World War II began in September 1939 and by 1942 many of the best National Hockey League players had enlisted in both the Canadian and American armed forces. For example, the 1942 Stanley Cup champion Maple Leafs lost captain Syl Apps to the Canadian Army while the 1941-42 first place Rangers captain Art Coulter now was a sailor in the U.S. Coast Guard.
Of all six NHL teams, the Rangers suffered the most decimated roster in the entire league and that included first place goalie Sugar Jim Henry. From the 1942-43 season through the war’s end in 1945 the Blueshirts struggled in vain to find an adequate replacement between the pip[es.
“The truth is,” said coach Frank Boucher, “that we failed. One of our replacements — Steve Buzinski — was so bad he got the nickname ‘Steve Buzinski — The Puck Goes Inski.’ We had a few other subs and finally thought we had a winner in Ken McAuley, who had come from out of the West.”
Unfortunately, McAuley didn’t have much help on either defense nor offense for that matter and the Rangers hovered near the NHL depths. For McAuley — nicknamed “Tubby” — the 1943-44 campaign was the worst. Not only did his team miss the playoffs for the second straight year but McAuley took on all aspects of The Human Sieve.
By contrast, the Montreal Canadiens were hellbent on one of the most dominant seasons in league annals en route to The Stanley Cup. The Habs were powered by “The Punch Line,” (pictured in the top right corner) featuring (left to right) Maurice Richard, Elmer Lach and Toe Blake. In my 1943-44 scrapbook I discovered a page from the New York Daily News sports section that featured two stories about the Habs visit to Madison Square Garden.
The Rangers had gained attention because of a rare — but deceptive — winning streak, while the Habs were running away with the league lead. With that in mind, Daily News columnist Jim McCulley ran a piece headlined RANGERS LOOKING UP.
Sportswriter McCulley noted that the Blueshirts had gone five games without a defeat. Furthermore, Jim added: “The Rangers look better than at any time in the past two seasons.”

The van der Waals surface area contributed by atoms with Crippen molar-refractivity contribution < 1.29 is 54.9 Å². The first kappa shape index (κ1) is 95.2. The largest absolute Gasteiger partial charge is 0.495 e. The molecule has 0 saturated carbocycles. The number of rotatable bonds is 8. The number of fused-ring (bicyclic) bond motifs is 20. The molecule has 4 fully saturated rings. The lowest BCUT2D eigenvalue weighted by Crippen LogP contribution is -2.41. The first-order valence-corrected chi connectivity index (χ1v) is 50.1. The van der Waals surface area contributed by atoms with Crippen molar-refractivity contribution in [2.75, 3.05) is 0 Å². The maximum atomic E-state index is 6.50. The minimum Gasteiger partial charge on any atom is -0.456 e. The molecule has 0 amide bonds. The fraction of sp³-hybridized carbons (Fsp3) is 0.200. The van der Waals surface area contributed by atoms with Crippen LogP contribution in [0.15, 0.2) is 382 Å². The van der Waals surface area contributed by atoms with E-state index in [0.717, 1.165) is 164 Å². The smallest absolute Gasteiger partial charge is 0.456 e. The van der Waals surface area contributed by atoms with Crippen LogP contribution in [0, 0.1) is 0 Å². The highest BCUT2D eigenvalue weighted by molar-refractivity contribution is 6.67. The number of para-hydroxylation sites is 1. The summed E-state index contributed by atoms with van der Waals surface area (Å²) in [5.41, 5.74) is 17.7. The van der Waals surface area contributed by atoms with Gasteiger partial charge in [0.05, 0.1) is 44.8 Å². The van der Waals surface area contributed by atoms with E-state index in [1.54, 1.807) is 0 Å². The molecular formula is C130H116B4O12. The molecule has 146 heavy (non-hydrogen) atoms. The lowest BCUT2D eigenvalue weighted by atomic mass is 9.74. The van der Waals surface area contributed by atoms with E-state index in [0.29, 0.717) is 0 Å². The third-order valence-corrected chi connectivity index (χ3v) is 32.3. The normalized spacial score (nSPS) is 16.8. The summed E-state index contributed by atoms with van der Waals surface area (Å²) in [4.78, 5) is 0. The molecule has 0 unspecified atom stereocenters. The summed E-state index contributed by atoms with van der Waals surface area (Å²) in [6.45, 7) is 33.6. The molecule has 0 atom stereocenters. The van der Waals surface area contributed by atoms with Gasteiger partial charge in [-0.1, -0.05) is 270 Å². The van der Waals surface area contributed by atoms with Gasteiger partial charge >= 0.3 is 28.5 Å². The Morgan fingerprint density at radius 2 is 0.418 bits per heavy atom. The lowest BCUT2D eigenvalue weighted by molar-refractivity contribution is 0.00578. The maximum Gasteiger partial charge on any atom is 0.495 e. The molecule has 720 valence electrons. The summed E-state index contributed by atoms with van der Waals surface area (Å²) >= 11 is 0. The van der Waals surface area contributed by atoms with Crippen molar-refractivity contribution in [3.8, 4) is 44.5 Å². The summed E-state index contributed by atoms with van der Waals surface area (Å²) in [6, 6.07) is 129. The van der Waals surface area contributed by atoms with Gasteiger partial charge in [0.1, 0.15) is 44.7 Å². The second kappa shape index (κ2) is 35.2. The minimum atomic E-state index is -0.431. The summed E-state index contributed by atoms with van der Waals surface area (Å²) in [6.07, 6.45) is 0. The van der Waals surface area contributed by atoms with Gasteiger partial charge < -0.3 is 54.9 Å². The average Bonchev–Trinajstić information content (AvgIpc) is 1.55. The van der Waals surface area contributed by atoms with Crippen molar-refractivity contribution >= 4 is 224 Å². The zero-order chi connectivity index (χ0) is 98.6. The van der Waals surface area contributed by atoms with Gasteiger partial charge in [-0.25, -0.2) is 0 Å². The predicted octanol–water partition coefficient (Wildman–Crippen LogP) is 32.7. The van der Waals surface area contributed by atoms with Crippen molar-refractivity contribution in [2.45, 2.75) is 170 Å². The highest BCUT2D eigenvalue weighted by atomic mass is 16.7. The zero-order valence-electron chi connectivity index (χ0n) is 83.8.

As for McAuley, the Daily News writer pointed out that some experts had forecast great things for goalie Ken; but then McCulley soberly added, “I must admit that I never shared this opinion.” But then Jim added that he watched McAuley beat the Boston Bruins, 5-1, “Ken looked especially fine that night. I find my criticism of Ken weakening.”
He then asserted that the upcoming Canadiens visit to The Garden would give a good indication of just how much McAuley had improved. “I hope we haven’t been encouraged too soon,” McCulley concluded.
He was. The right-side headline from my scrapbook tells the tale: CANADIENS WALLOP RANGERS, 6-2. News hockey writer Hy Turkin covered the game and opened his story with the following lead:
“The Canadian game of hockey is still the Canadiens’ game. Class of the NHL for two seasons, the Montreal ice wizards invaded the Garden and cooled off the Rangers, 6-2, for the first local loss in six games.”
As it happened, this was a particularly nasty game in which Montreal’s Fern Gauthier was “banished for five minutes for punching Joe Shack….and a sneak punch or two were delivered.” But there were other hostile acts.
Turkin: “One moron in the lower stands flung a pop bottle across the ice, but the visitors were not fazed. Montreal’s goalie Bill Durnan held off the large-numbered Rangers.”
But on January 23, 1944, McAuley convinced McCulley that Jim was right, after all, and that Ken was not such a hotshot as a goaltender. On that night at Olympia Stadium in Detroit, the Red Wings defeated McAuley and the Blueshirts, 15-0. Fifteen to nothing!
And if that wasn’t astonishing enough; how about this: Long after leaving the NHL, the very same Ken McAuley was inducted into the Alberta Sports Hall of Fame!
This, despite his night of goaltending infamy in Detroit!